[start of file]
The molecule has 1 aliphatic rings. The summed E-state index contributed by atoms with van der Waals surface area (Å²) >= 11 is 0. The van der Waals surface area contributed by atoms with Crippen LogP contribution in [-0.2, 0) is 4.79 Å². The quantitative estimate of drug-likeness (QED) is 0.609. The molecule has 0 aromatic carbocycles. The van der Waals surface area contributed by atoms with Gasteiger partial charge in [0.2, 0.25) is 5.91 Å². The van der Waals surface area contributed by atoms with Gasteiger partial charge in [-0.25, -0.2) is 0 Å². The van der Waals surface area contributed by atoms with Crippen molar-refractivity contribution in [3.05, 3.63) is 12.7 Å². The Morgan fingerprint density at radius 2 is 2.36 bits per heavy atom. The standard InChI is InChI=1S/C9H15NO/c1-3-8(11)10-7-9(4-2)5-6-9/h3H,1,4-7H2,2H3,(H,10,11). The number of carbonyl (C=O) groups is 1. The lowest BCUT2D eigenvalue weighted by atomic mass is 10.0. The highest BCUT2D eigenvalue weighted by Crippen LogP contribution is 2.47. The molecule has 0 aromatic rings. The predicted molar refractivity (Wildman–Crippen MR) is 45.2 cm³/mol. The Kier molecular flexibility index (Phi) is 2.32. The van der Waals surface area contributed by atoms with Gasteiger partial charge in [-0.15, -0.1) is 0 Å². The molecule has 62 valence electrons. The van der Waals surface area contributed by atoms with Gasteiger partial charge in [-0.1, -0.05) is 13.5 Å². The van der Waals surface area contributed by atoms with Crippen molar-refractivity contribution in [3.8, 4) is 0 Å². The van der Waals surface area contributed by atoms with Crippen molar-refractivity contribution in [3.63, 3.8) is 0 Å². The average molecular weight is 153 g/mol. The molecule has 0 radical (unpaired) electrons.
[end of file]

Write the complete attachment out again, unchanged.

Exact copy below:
The molecule has 1 aliphatic rings. The summed E-state index contributed by atoms with van der Waals surface area (Å²) >= 11 is 0. The van der Waals surface area contributed by atoms with Crippen LogP contribution in [-0.2, 0) is 4.79 Å². The quantitative estimate of drug-likeness (QED) is 0.609. The molecule has 0 aromatic carbocycles. The van der Waals surface area contributed by atoms with Gasteiger partial charge in [0.2, 0.25) is 5.91 Å². The van der Waals surface area contributed by atoms with Gasteiger partial charge in [-0.25, -0.2) is 0 Å². The van der Waals surface area contributed by atoms with Crippen molar-refractivity contribution in [3.05, 3.63) is 12.7 Å². The Morgan fingerprint density at radius 2 is 2.36 bits per heavy atom. The standard InChI is InChI=1S/C9H15NO/c1-3-8(11)10-7-9(4-2)5-6-9/h3H,1,4-7H2,2H3,(H,10,11). The number of carbonyl (C=O) groups is 1. The lowest BCUT2D eigenvalue weighted by atomic mass is 10.0. The highest BCUT2D eigenvalue weighted by Crippen LogP contribution is 2.47. The molecule has 0 aromatic rings. The predicted molar refractivity (Wildman–Crippen MR) is 45.2 cm³/mol. The Kier molecular flexibility index (Phi) is 2.32. The van der Waals surface area contributed by atoms with Gasteiger partial charge in [-0.15, -0.1) is 0 Å². The molecule has 62 valence electrons. The van der Waals surface area contributed by atoms with Gasteiger partial charge in [-0.1, -0.05) is 13.5 Å². The van der Waals surface area contributed by atoms with Crippen molar-refractivity contribution in [3.8, 4) is 0 Å². The van der Waals surface area contributed by atoms with Crippen molar-refractivity contribution in [3.63, 3.8) is 0 Å². The average molecular weight is 153 g/mol. The molecule has 0 radical (unpaired) electrons.